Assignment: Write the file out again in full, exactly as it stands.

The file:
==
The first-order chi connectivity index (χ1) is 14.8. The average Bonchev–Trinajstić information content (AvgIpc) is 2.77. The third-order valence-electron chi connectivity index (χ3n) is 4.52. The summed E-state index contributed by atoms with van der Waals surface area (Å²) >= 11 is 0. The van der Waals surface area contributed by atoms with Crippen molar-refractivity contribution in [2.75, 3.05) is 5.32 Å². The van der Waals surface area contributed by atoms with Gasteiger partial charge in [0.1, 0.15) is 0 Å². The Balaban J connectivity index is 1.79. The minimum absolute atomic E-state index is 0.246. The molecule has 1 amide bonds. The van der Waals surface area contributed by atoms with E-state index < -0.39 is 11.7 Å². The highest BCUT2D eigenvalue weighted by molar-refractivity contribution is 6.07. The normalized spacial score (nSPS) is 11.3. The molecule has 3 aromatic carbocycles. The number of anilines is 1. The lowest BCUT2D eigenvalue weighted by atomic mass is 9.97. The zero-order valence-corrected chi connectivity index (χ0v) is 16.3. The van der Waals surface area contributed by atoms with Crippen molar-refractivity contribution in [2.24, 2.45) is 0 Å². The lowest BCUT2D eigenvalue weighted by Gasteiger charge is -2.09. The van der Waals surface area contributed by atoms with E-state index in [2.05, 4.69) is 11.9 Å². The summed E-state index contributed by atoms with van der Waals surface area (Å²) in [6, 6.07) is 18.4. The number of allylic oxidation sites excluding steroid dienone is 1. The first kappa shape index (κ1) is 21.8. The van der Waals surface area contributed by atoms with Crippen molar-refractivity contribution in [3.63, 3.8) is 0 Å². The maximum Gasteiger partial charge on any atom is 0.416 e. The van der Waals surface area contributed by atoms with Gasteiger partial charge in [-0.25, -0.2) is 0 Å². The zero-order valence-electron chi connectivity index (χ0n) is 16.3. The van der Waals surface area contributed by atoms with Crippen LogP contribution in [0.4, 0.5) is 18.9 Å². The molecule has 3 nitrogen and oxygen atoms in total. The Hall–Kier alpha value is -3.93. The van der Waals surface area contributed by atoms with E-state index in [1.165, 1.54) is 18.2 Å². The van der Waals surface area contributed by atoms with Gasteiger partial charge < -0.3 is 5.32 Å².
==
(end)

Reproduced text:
The first-order chi connectivity index (χ1) is 14.8. The average Bonchev–Trinajstić information content (AvgIpc) is 2.77. The third-order valence-electron chi connectivity index (χ3n) is 4.52. The summed E-state index contributed by atoms with van der Waals surface area (Å²) >= 11 is 0. The van der Waals surface area contributed by atoms with Crippen molar-refractivity contribution in [2.75, 3.05) is 5.32 Å². The van der Waals surface area contributed by atoms with Gasteiger partial charge in [0.1, 0.15) is 0 Å². The Balaban J connectivity index is 1.79. The minimum absolute atomic E-state index is 0.246. The molecule has 1 amide bonds. The van der Waals surface area contributed by atoms with E-state index < -0.39 is 11.7 Å². The highest BCUT2D eigenvalue weighted by molar-refractivity contribution is 6.07. The normalized spacial score (nSPS) is 11.3. The molecule has 3 aromatic carbocycles. The number of anilines is 1. The lowest BCUT2D eigenvalue weighted by atomic mass is 9.97. The zero-order valence-corrected chi connectivity index (χ0v) is 16.3. The van der Waals surface area contributed by atoms with Crippen molar-refractivity contribution in [2.24, 2.45) is 0 Å². The lowest BCUT2D eigenvalue weighted by Gasteiger charge is -2.09. The van der Waals surface area contributed by atoms with E-state index in [2.05, 4.69) is 11.9 Å². The summed E-state index contributed by atoms with van der Waals surface area (Å²) in [6, 6.07) is 18.4. The number of allylic oxidation sites excluding steroid dienone is 1. The first kappa shape index (κ1) is 21.8. The van der Waals surface area contributed by atoms with Crippen molar-refractivity contribution in [3.63, 3.8) is 0 Å². The maximum Gasteiger partial charge on any atom is 0.416 e. The van der Waals surface area contributed by atoms with Gasteiger partial charge in [-0.25, -0.2) is 0 Å². The zero-order valence-electron chi connectivity index (χ0n) is 16.3. The van der Waals surface area contributed by atoms with Crippen LogP contribution in [0.4, 0.5) is 18.9 Å². The molecule has 3 nitrogen and oxygen atoms in total. The Hall–Kier alpha value is -3.93. The van der Waals surface area contributed by atoms with E-state index in [1.165, 1.54) is 18.2 Å². The van der Waals surface area contributed by atoms with Gasteiger partial charge < -0.3 is 5.32 Å².